The Middle East: Again.

Terry Schwadron
4 min readMay 8, 2024

Terry H. Schwadron

May 8, 2024

On Sunday, things in the Middle East remained in dangerous stalemate, with threats of more Israeli invasion into southern Gaza to rout four remaining Hamas terror battalions. Once again, warning leaflets were falling from the sky ordering 100,000 Gazans in one portion of Rafah, where they had fled from the north, to move again before Israeli ground forces arrive with tanks and troops.

There were frantic phone calls from Washington and other world capitals to urge Prime Minister Benjamin Netanyahu to show restraint in attacking an area with a million or more civilian refugees. A defiant Netanyahu told the world to pound sand, that it was his mission to wipe out Hamas once and for all.

Amid apparently lost threads of negotiation, Hamas spokespeople popped up to say that they had accepted a ceasefire agreement — one apparently of their own partial hostage-exchange dreams, but not as the result of negotiation. Or maybe it was a signal that there can be a bit of a deal.

Whatever strange political theater all this represented, it was a mirage, despite immediate cheering that spread like wildfire among civilians on all sides.

By Monday night, there were Israeli tanks on self-described limited operations in reprisal for some reported Israeli military deaths. It may have been short of the full ground attack still to come, but the practical effort was to shut off the humanitarian aid gates to Rafah, where at least a million had come to seek safety and to flood the area with armor again. Now those left homeless were packing up tents and moving. again. to designated humanitarian safe zones just outside the main target areas.

Even so, tendrils of interest in temporary ceasefires spurred more talk about talk, while all the action was hurdling anew towards bloody violence.

The most important word: again.

Confusing? You bet. Maddening? Yes. Does any of it point to resolution? No.

Contradictions Everywhere

Throughout these tense days of clashing statements and actions, the remarkable thing was the insistence of every single party to be right and therefore oblivious to whatever other thoughts might be on the table — though maybe that’s been the same throughout the months that have preceded.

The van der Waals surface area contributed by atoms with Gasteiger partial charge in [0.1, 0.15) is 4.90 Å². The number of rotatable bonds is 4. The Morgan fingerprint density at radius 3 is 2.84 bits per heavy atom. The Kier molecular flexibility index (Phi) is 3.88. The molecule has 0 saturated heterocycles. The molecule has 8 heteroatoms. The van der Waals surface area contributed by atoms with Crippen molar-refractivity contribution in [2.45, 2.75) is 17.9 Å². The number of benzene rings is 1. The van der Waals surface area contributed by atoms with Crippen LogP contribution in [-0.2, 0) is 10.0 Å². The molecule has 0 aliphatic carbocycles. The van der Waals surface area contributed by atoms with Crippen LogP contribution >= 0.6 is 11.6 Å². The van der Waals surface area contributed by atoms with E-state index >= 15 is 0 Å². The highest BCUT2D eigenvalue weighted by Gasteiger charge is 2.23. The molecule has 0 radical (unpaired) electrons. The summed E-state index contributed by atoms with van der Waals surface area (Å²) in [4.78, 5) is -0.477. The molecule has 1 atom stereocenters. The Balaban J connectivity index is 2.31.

It’s a reminder of the blinders that come with rage and the need to win at all costs. And it is spilling out in our own handling of protests and in other countries’ treatment of Jews or Palestinians just for ethnicity.

Not only can’t we learn from history, but we also can’t learn anything from current day images of destitute hostage families, of hunger and homelessness, of civilian vulnerability to weapons of increasing ability to damage and kill. The Israeli government is making things yet more difficult by moving to shut down operations of Al Jazeera’s news operation, for example, which they find overly supportive of Hamas — a clear rejection of a basic freedom for a democracy.

Away from the Middle East, we’re hearing reports of Russia running exercises on the use of tactical nuclear weapons against Ukraine or a North Korea that can’t feed itself finding the constant wherewithal to launch seemingly endless and alarming test missiles just to rattle the neighboring cages.

Whether the word is from the UN, allies, enemies or from Gazans themselves, the clearest conclusions from the clashes underway in the Middle East are that the military response is not contained. The direness of famine and lack of humanitarian aid has reached overwhelming proportions, but that word does not seem to affect the Israeli war plan. Hamas must know it can get a ceasefire right now by returning hostages, but won’t do so, and won’t even say if the hostages whose bodies they are offering are still alive.

The world wants a permanent solution, but only is getting a permanent cycle of violence.

At home, the protests that take up these causes mirror the same lack of dialogue, the same insistence on order over resolution of outstanding issues.

What we’re left with are an unending newsreel of images of tanks and hunger. Those

air-dropped leaflets promise safe zones with tents, mobile hospital, and food aid, but the aid entry through Rafah is closed, though 60 Israeli aid trucks went into northern Gaza. No one knows when the invasion will come, but all accept the certainty that there will be an attack that will be bloody, even with the likely outcome militarily unresolved.

Mostly, we can be certain that sending armored troops against Gaza is a guarantee of more generations of Palestinians bound to attack Israelis as oppressors, and more Israeli reprisals from an increasingly deaf, rightist coalition government that seems to value land grabs in West Bank over long-term peace proposals.